Not only that, but as we build RevenueZen the brand, we need to make sure that our growth strategies are scalable, repeatable, and predictable. This means we’ll be making a much more focused effort on our own content and inbound marketing while systematizing our sales and client acquisition and onboarding processes.
Revenue Growth Lessons
The main lesson I’ve learned from these last couple years is patience. Our company is built on the fact that we understand growth.
We know how to connect with decision-makers. We understand how to create valuable content that people can find. We know how to deliver on our promises to clients. There’s no magic bullet for revenue growth aside from doing the work, and no amount of understanding growth can replace actually doing the work of growth.
I talk to founders all the time who tell me they “tried outbound” or “tried inbound” and it didn’t work. When I dig deeper to find out what happened, I usually discover that they tried a few tactics over the course of a couple months, didn’t see any results, and either gave up or, more likely, got busy with other parts of the company and stopped trying.
Just like there’s no magic bullet for revenue growth, there are far more wrong ways of running a sales or marketing campaign than there are right ways. Your product, your market, your resources, and your team are going to dictate which revenue growth strategies are the most appropriate for you at any given time.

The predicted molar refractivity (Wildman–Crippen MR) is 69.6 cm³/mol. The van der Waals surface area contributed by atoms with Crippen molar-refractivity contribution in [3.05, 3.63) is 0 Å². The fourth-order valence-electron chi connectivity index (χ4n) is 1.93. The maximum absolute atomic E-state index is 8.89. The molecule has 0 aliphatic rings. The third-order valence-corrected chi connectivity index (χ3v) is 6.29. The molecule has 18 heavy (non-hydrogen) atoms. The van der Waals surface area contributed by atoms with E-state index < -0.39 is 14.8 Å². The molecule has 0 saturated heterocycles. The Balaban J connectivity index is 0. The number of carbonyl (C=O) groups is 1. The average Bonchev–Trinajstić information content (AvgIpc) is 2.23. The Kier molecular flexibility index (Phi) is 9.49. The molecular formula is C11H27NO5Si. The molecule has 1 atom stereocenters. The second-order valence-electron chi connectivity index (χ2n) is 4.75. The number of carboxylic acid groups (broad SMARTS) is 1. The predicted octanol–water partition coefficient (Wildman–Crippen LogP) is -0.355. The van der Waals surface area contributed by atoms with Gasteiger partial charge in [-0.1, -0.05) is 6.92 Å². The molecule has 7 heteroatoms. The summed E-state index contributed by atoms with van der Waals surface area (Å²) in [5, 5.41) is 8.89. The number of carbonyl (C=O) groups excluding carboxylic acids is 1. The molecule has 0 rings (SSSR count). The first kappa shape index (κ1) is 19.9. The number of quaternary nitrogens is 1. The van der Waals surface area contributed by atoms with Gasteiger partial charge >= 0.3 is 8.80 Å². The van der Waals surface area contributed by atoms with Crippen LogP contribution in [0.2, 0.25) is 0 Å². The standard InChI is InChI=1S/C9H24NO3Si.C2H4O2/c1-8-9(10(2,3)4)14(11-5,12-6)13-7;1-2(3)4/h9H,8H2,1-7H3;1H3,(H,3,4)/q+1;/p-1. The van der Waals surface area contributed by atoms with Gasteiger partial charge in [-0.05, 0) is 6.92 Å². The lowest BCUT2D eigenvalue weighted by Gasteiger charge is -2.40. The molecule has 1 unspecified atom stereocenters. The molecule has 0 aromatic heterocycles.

Is what you’re doing right now not working? Maybe your targeting is off. Maybe your messaging is wrong. Maybe your content is bad. Maybe you just need more patience.
Maybe it’s all of the above.
Usually, I find that people simply aren’t sitting down consistently and doing the work. When our pipeline is low, and I take a good, hard look in the mirror, I usually find that it’s because I’m not doing the right work. Growth is a process. There are specific activities that will lead to predictable outcomes. If you’re not getting the outcomes you want, you’re not doing the right activities.
So, what growth work do you know you should be doing that you’re not? Now ask yourself “why not?”